Use visuals such as charts, graphs, photos, and illustrations to illustrate your points. Keep text to a minimum; write concisely using bullet points or short paragraphs. Utilize an abstract that summarizes your study’s goals, methods, and findings before including contact information in case people want to follow up later. If additional details cannot fit onto one poster alone, print A4- or letter-sized supplements and distribute them freely among interested viewers if necessary. Remember that audiences typically only spend minutes at each sign, so make sure your elevator pitch captures their interest while encouraging further exploration!

The Medical and Life Science Healthcare Conference is an international gathering that brings together traditionally distinct communities – computer scientists specializing in artificial intelligence, machine learning, and big data technologies, as well as medical/biomedical researchers. By encouraging collaborations between these groups, the MLHC promotes new technologies that may contribute to improvements in human health and well-being.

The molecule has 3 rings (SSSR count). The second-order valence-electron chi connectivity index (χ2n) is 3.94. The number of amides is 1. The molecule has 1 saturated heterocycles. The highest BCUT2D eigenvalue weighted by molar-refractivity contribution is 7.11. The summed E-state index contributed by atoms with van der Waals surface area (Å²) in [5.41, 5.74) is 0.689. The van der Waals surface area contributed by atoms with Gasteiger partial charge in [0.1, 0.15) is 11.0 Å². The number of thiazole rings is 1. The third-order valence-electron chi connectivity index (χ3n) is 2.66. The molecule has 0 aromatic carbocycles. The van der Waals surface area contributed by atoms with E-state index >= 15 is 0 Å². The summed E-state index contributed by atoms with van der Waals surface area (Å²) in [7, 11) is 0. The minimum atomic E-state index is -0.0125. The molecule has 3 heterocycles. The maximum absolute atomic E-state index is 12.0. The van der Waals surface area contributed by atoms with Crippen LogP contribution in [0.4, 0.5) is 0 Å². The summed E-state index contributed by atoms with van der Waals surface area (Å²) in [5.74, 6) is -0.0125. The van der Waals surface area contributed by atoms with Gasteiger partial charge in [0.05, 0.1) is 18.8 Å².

Participating in a poster session gives students an excellent experience for communicating their research to non-experts and a better understanding of how to interpret and evaluate scientific literature. Furthermore, participation is fun – you get to interact with colleagues and find it an enjoyable process!

An 18-item student questionnaire (Additional file 1) was administered to gain students’ opinions about the value of posters as an assessment and feedback strategy. Most agreed that signs had helped them select important material (92%), understand and describe disadvantages (91%), and make an impactful change in the community (86%). Most staff also felt posters provided an efficient and fair method of assessment, although many felt more engaged in discussing students’ work if assessed on an individual basis.